[show abstract][hide abstract] ABSTRACT: The relationship between species richness, diversity and grazing frequency along an altitudinal gradient (1900-3400 m) of an Andean ecosystem indicates that there is an intense human pressure on vegetation use. To identify the vascular fl ora and its conservation, 20 sites were sampled in two visits during 2006. We identifi ed 79 taxa, including 62.03% native species, 22.78% adventitious and 8.86% endemic (the remaining 6.33% was identifi ed only at the genus level). Some genera were underrepresented. We also observed latitudinal limits (Alstremeria andina), monotypic genera (Geoffroea, Kurzamra, Phragmites, Tessaria and Salix) and monogeneric families (Buddlejaceae, Ephedraceae, Equisetaceae, Malesherbiaceae, Salicaceae and Oxalidaceae). Moreover, we found differences in the species distribution patterns during periods of grazing use and identifi ed statistically signifi cant differences in the species richness (p < 0.001), diversity (p = 0.010) and grazing frequency ( p = 0.047).
Ciencia e investigación agraria 01/2009; 36(3):411-424. · 0.44 Impact Factor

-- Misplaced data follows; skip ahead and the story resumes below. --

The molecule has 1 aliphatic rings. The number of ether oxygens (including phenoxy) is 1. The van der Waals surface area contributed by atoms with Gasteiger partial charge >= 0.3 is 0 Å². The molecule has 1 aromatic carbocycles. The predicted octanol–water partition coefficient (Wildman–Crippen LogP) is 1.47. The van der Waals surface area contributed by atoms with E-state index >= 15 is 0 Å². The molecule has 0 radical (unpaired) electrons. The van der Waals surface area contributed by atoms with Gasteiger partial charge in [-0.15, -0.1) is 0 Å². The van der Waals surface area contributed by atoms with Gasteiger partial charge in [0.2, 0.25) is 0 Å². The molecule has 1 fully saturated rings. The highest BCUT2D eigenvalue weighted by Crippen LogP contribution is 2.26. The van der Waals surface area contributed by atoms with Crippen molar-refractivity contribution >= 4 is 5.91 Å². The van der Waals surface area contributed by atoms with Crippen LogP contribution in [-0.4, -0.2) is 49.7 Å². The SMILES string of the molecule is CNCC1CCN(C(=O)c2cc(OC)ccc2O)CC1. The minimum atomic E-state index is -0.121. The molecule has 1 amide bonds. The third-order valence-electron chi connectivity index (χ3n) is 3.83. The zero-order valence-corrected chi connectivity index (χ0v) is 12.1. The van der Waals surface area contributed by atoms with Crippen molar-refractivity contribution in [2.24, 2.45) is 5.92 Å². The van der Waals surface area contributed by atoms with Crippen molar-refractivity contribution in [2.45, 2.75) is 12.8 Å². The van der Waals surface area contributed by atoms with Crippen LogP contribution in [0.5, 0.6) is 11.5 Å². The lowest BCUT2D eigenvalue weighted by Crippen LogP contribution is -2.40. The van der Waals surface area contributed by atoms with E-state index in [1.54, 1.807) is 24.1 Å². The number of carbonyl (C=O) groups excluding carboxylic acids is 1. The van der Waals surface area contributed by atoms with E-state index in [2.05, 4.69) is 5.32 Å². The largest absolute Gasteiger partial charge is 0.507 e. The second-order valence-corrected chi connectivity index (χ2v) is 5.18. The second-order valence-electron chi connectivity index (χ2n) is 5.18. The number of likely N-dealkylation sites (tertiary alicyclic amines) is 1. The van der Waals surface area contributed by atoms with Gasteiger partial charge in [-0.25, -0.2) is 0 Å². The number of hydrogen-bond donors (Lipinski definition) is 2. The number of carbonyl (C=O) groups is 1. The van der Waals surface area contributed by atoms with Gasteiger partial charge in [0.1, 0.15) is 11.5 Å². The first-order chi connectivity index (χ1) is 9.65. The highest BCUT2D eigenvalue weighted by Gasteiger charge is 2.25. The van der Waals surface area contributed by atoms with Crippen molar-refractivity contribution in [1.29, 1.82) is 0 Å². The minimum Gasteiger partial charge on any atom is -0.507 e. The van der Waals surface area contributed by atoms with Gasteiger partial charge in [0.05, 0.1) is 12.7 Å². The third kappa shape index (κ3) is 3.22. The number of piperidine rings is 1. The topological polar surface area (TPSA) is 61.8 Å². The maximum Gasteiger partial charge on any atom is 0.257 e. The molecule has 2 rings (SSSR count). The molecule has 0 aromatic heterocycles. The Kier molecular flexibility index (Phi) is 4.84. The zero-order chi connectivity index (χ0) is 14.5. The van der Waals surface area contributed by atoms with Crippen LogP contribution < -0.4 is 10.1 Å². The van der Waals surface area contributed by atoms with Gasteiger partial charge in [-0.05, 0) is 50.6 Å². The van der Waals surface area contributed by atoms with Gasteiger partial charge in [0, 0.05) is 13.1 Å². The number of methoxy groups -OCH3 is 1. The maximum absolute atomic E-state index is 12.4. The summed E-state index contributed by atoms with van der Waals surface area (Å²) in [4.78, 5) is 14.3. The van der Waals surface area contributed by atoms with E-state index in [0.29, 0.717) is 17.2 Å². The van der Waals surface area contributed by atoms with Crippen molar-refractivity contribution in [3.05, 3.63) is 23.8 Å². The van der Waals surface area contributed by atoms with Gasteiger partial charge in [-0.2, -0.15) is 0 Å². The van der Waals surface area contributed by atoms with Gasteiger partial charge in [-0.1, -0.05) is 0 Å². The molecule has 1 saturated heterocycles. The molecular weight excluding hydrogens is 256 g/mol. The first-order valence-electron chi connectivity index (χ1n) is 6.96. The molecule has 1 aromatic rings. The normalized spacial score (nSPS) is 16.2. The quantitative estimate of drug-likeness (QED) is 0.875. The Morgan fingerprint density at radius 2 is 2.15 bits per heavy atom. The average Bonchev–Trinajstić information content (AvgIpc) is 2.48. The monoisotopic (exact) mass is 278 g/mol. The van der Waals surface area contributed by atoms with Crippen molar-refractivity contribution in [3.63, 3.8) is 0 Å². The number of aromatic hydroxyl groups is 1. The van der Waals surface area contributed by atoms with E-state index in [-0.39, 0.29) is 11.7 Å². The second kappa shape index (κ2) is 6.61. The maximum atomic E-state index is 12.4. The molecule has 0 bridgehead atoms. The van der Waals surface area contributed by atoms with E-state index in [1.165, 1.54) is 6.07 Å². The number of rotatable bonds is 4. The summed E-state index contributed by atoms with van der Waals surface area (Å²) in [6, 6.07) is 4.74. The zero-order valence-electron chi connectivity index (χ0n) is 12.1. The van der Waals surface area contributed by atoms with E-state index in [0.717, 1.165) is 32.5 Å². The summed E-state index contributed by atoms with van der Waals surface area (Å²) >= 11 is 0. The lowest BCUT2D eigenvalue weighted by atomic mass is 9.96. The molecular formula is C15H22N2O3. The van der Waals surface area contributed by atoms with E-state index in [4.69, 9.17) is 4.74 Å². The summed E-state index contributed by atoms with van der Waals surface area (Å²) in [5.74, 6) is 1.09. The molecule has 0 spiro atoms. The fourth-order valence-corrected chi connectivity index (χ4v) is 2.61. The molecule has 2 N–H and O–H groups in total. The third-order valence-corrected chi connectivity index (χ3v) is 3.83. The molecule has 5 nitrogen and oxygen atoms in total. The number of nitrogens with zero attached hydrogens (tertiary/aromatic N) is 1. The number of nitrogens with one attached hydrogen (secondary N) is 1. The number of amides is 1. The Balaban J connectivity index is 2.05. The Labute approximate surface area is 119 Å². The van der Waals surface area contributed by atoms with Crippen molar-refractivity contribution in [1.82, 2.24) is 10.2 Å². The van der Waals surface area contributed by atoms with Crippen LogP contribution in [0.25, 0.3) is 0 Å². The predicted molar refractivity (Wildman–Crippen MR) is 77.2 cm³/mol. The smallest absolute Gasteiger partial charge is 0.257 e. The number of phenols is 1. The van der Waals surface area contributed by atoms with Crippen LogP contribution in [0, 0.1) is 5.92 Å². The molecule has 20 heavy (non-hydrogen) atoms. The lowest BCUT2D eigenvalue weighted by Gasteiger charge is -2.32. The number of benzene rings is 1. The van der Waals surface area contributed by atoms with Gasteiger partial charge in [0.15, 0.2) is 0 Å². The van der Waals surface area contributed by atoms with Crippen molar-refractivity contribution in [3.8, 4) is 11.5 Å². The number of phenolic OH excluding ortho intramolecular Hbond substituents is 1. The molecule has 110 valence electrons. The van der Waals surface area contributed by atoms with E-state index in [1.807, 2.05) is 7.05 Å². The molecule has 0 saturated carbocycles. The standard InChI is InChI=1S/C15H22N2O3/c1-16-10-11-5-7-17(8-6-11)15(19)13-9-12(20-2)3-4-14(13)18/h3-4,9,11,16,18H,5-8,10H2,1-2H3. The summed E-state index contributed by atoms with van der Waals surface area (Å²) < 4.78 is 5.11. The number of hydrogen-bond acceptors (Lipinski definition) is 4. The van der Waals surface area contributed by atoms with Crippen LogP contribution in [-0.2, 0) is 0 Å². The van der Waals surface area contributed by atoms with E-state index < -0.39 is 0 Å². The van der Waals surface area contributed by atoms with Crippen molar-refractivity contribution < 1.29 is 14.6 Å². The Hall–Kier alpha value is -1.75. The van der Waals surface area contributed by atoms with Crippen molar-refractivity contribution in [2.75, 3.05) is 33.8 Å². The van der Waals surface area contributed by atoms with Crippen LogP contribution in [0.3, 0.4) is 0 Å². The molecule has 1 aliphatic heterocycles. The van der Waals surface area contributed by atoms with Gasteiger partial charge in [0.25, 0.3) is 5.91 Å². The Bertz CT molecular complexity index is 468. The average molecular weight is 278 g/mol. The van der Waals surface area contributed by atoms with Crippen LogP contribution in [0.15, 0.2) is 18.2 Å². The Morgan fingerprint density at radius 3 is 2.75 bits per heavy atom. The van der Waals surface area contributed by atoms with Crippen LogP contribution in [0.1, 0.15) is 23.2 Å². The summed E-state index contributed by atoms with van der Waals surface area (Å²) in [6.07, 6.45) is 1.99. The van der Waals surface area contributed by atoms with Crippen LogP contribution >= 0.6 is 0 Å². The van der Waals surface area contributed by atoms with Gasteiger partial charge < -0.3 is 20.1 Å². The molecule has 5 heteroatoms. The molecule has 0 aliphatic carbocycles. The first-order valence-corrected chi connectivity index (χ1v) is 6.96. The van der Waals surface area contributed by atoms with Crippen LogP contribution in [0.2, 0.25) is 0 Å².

[show abstract][hide abstract] ABSTRACT: Nearly half the earth's surface is occupied by dryland ecosystems, regions susceptible to reduced states of biological productivity caused by climate fluctuations. Of these regions, arid zones located at the interface between vegetated semiarid regions and biologically unproductive hyperarid zones are considered most vulnerable. The objective of this study was to conduct a deep diversity analysis of bacterial communities in unvegetated arid soils of the Atacama Desert, to characterize community structure and infer the functional potential of these communities based on observed phylogenetic associations. A 454-pyrotag analysis was conducted of three unvegetated arid sites located at the hyperarid-arid margin. The analysis revealed communities with unique bacterial diversity marked by high abundances of novel Actinobacteria and Chloroflexi and low levels of Acidobacteria and Proteobacteria, phyla that are dominant in many biomes. A 16S rRNA gene library of one site revealed the presence of clones with phylogenetic associations to chemoautotrophic taxa able to obtain energy through oxidation of nitrite, carbon monoxide, iron, or sulfur. Thus, soils at the hyperarid margin were found to harbor a wealth of novel bacteria and to support potentially viable communities with phylogenetic associations to non-phototrophic primary producers and bacteria capable of biogeochemical cycling.
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